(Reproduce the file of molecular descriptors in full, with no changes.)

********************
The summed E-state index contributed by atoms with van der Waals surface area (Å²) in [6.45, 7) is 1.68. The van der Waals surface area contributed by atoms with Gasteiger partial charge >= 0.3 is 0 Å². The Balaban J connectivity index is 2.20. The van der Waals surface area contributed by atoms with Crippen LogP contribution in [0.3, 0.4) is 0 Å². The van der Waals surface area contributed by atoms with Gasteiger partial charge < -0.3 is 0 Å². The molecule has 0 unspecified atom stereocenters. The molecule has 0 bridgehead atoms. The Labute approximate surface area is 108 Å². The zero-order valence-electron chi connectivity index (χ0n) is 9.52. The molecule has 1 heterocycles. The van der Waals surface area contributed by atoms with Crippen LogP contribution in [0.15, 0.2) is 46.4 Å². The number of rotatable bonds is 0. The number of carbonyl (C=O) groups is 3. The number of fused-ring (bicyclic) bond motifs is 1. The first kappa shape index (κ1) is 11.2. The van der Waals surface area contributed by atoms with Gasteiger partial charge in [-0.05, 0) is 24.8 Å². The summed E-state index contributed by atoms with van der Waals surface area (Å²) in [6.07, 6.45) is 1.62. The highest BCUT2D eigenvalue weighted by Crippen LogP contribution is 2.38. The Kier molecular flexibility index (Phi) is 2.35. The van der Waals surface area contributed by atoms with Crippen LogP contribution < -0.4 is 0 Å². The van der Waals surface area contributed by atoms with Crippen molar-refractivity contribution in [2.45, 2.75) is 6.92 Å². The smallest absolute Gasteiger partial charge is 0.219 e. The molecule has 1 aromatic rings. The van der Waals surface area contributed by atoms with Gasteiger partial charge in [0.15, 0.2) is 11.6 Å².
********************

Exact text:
The summed E-state index contributed by atoms with van der Waals surface area (Å²) in [6.45, 7) is 1.68. The van der Waals surface area contributed by atoms with Gasteiger partial charge >= 0.3 is 0 Å². The Balaban J connectivity index is 2.20. The van der Waals surface area contributed by atoms with Crippen LogP contribution in [0.3, 0.4) is 0 Å². The van der Waals surface area contributed by atoms with Gasteiger partial charge < -0.3 is 0 Å². The molecule has 0 unspecified atom stereocenters. The molecule has 0 bridgehead atoms. The Labute approximate surface area is 108 Å². The zero-order valence-electron chi connectivity index (χ0n) is 9.52. The molecule has 1 heterocycles. The van der Waals surface area contributed by atoms with Crippen LogP contribution in [0.15, 0.2) is 46.4 Å². The number of rotatable bonds is 0. The number of carbonyl (C=O) groups is 3. The number of fused-ring (bicyclic) bond motifs is 1. The first kappa shape index (κ1) is 11.2. The van der Waals surface area contributed by atoms with Gasteiger partial charge in [-0.05, 0) is 24.8 Å². The summed E-state index contributed by atoms with van der Waals surface area (Å²) in [6.07, 6.45) is 1.62. The highest BCUT2D eigenvalue weighted by Crippen LogP contribution is 2.38. The Kier molecular flexibility index (Phi) is 2.35. The van der Waals surface area contributed by atoms with Crippen LogP contribution < -0.4 is 0 Å². The van der Waals surface area contributed by atoms with Crippen molar-refractivity contribution in [2.45, 2.75) is 6.92 Å². The smallest absolute Gasteiger partial charge is 0.219 e. The molecule has 1 aromatic rings. The van der Waals surface area contributed by atoms with Gasteiger partial charge in [0.15, 0.2) is 11.6 Å².